LONGSHOTS: Down 2-0 Mís for playoff payoff
by Dave Long
I love playoff time in the spring. Especially now that they put the games on at night in the weekend and you donít have to spend beautiful spring days inside watching TV. Not that weíve had to worry about it very much this century, or in the í90s for that matter, given the sad state of the Celtics and Bruins during that time.
Once upon a time they were killers in the playoffs and a trip to the finals was expected, though not always realized. And while the Celtics were better year in and year out, from the days of Orr and Esposito to Terry OíReillyís teams through the Ray Bourque - Cam Neely era, the Bruins always were a threat.
But alas, besides a few flashes, that hasnít been the case for a very long time. Thatís why the Monarchsí run during the last month has been so nice. Itís a reversal of fortune, as most know the Curse Of Howard Baldwin hung over the team when it came up empty five straight times in the opening rounds of the playoffs ó a streak that cost original Mís coach Bruce (canít win the big one) Boudreau his job when it reached four as the powers said his job was to teach the pups how to win come playoff time and that wasnít happening.
The thing about the playoffs is that, fairly or unfairly, performance in them can mark a player for life. My favorite example from hockey is just-out-of-Cornell Ken Dryden leading Montreal to the Stanley Cup in 1971. It was a hockey version of Francisco Rodriguez coming to the majors on September 15 and then being un-hittable as the Angels roared through October to win it all in 2002. Dryden had incredibly played in just six NHL games before shutting down the mighty Boston Bruins in round one, who had seven of the NHLís top 10 scorers and had finished 25 points ahead of Montreal. Of course beating Chicago a few weeks later for the Cup was just the start of a reputation for coming through in the clutch, as the Habs won five more times in eight years with him between the pipes.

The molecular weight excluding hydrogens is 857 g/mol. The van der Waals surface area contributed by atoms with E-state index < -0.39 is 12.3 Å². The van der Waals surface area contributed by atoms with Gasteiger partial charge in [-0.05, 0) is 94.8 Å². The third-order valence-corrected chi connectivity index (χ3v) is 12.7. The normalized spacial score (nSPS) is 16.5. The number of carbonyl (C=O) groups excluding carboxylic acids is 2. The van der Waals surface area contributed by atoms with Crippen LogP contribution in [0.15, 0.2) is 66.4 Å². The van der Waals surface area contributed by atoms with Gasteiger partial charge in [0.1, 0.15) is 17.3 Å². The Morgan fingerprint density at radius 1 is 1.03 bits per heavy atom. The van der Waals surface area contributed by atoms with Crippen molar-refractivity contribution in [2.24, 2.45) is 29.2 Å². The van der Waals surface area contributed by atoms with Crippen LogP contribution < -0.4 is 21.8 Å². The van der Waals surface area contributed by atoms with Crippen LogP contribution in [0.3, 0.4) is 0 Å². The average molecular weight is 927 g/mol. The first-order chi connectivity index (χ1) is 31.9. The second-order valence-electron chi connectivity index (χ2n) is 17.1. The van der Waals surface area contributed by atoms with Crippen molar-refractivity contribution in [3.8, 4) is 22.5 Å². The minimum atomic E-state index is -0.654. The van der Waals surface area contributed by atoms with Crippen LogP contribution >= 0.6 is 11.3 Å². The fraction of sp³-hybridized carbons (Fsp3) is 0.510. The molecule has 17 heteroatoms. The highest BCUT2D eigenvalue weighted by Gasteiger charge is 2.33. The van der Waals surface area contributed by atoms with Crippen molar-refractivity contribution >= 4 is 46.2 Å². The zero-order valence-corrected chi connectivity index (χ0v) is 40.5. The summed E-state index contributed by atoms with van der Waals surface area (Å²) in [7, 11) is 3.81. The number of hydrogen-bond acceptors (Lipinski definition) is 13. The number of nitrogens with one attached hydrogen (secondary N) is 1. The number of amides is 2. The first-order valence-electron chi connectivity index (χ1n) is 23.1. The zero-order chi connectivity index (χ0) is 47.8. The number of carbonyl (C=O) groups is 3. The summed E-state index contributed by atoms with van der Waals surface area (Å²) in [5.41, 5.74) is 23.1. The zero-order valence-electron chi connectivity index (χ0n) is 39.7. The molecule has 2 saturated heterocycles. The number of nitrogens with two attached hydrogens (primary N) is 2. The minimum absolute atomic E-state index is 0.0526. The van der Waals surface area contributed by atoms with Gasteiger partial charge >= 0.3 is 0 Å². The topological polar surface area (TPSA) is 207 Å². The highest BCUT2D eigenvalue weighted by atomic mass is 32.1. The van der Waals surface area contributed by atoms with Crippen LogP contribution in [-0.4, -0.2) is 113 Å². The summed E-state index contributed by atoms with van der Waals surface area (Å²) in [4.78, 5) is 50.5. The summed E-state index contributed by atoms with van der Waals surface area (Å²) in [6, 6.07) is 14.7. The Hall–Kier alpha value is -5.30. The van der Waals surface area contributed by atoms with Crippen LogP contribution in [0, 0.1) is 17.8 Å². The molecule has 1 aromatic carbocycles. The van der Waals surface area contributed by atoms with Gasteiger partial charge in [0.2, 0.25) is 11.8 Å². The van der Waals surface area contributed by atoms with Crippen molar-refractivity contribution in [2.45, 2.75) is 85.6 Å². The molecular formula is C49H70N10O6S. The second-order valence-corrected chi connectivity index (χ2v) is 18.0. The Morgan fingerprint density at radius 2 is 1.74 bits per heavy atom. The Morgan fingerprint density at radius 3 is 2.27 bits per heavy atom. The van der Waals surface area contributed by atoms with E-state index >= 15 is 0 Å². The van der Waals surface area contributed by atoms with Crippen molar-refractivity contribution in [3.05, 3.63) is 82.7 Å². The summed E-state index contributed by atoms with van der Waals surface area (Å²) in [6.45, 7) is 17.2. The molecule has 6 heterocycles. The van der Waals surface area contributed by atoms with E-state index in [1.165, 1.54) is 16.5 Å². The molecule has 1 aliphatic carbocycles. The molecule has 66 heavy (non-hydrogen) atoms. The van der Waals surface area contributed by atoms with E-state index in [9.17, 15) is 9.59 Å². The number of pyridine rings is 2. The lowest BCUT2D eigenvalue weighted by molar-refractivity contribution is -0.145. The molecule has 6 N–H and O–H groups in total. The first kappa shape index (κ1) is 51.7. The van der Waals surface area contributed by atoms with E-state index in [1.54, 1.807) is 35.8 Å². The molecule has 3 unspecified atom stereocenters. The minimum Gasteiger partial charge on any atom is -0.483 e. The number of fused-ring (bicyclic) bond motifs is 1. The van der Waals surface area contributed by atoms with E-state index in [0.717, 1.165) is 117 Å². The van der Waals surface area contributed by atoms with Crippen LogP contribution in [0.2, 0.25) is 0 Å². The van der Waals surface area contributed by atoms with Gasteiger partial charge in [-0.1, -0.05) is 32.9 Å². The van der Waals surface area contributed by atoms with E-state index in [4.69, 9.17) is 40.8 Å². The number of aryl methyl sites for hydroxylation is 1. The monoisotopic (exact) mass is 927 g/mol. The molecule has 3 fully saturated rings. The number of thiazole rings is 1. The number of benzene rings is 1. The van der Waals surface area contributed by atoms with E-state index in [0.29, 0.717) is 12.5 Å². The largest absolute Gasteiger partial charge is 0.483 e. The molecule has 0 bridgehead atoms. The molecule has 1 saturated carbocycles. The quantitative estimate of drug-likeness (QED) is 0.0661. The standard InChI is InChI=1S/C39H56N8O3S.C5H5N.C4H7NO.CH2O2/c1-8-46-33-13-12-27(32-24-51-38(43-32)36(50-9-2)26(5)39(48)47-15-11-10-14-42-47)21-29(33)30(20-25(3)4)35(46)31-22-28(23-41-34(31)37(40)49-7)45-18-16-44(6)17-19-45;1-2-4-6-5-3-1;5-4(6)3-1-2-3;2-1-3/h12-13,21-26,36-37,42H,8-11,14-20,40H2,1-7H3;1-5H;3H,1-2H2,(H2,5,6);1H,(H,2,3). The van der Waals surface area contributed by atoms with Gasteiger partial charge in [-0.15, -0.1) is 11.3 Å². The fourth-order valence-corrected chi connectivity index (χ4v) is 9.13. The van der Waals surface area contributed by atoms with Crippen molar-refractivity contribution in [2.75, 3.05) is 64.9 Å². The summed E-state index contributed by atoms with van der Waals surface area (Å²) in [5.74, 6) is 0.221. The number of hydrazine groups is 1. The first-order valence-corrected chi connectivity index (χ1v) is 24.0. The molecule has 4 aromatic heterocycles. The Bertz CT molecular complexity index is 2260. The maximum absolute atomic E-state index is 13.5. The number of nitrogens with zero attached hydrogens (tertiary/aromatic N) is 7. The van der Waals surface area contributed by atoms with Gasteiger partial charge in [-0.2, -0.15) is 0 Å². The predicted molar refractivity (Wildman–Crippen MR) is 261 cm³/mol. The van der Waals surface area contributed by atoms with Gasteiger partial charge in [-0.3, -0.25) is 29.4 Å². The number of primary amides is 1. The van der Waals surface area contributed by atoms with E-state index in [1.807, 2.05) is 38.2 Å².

For others itís a bit murkier. Like with Barry Bonds, who, despite all his MVP trophies, was a major bust come playoff time until he hit .471 in the 2002 World Series. Still, in 151 post-season at-bats heís hit just .245 and all but one of his nine post-season homers came after whispers of widespread steroid use began to dog baseball.
And then there are reputations gained from a single play that couldnít be farther from what the reality is. The supreme example in these parts, or perhaps anywhere, is the catastrophic boo-boo by Bill Buckner in Game Six of the 1986 World Series. You know the story, so I wonít rehash it, but if you ask 100 people, itíll be what at least 95 will recall. That little miscue obscures a career that included 2,715 hits, seven seasons of hitting over .300, as many as 31 bases in a season and three 100-RBI seasons, two of which came in Boston. Those numbers say he was a very good player, but sadly most just remember that play, as one ill-timed blunder in the spotlight locked that image in place for baseball eternity.